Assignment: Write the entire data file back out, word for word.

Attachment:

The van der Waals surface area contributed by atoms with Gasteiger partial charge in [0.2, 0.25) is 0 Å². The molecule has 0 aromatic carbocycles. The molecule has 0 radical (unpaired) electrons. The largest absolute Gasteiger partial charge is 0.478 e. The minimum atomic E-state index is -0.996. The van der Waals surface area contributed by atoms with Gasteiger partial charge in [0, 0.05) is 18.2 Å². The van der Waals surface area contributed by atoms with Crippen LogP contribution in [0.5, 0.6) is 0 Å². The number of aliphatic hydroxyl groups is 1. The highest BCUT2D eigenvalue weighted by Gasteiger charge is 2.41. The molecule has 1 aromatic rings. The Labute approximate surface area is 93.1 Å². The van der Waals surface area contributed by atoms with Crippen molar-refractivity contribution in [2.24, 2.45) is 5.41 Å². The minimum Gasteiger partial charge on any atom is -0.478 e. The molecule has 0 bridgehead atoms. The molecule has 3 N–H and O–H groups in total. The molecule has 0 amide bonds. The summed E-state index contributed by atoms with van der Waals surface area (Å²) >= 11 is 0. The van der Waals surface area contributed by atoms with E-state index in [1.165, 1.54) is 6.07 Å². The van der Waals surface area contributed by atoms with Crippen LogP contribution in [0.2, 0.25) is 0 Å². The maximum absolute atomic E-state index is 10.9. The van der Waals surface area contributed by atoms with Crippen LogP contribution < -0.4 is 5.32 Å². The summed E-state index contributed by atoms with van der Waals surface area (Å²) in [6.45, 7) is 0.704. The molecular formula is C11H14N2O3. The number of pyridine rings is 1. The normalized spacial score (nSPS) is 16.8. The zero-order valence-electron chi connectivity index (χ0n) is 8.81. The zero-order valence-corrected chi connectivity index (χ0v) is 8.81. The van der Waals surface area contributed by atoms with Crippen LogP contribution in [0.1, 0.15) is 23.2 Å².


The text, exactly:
The van der Waals surface area contributed by atoms with Gasteiger partial charge in [0.2, 0.25) is 0 Å². The molecule has 0 aromatic carbocycles. The molecule has 0 radical (unpaired) electrons. The largest absolute Gasteiger partial charge is 0.478 e. The minimum atomic E-state index is -0.996. The van der Waals surface area contributed by atoms with Gasteiger partial charge in [0, 0.05) is 18.2 Å². The van der Waals surface area contributed by atoms with Crippen LogP contribution in [0.5, 0.6) is 0 Å². The number of aliphatic hydroxyl groups is 1. The highest BCUT2D eigenvalue weighted by Gasteiger charge is 2.41. The molecule has 1 aromatic rings. The Labute approximate surface area is 93.1 Å². The van der Waals surface area contributed by atoms with Crippen molar-refractivity contribution in [2.24, 2.45) is 5.41 Å². The minimum Gasteiger partial charge on any atom is -0.478 e. The molecule has 0 bridgehead atoms. The molecule has 3 N–H and O–H groups in total. The molecule has 0 amide bonds. The summed E-state index contributed by atoms with van der Waals surface area (Å²) >= 11 is 0. The van der Waals surface area contributed by atoms with E-state index in [1.165, 1.54) is 6.07 Å². The van der Waals surface area contributed by atoms with Crippen LogP contribution in [0.2, 0.25) is 0 Å². The maximum absolute atomic E-state index is 10.9. The van der Waals surface area contributed by atoms with Crippen LogP contribution < -0.4 is 5.32 Å². The summed E-state index contributed by atoms with van der Waals surface area (Å²) in [6.45, 7) is 0.704. The molecular formula is C11H14N2O3. The number of pyridine rings is 1. The normalized spacial score (nSPS) is 16.8. The zero-order valence-electron chi connectivity index (χ0n) is 8.81. The zero-order valence-corrected chi connectivity index (χ0v) is 8.81. The van der Waals surface area contributed by atoms with Crippen LogP contribution in [0.1, 0.15) is 23.2 Å².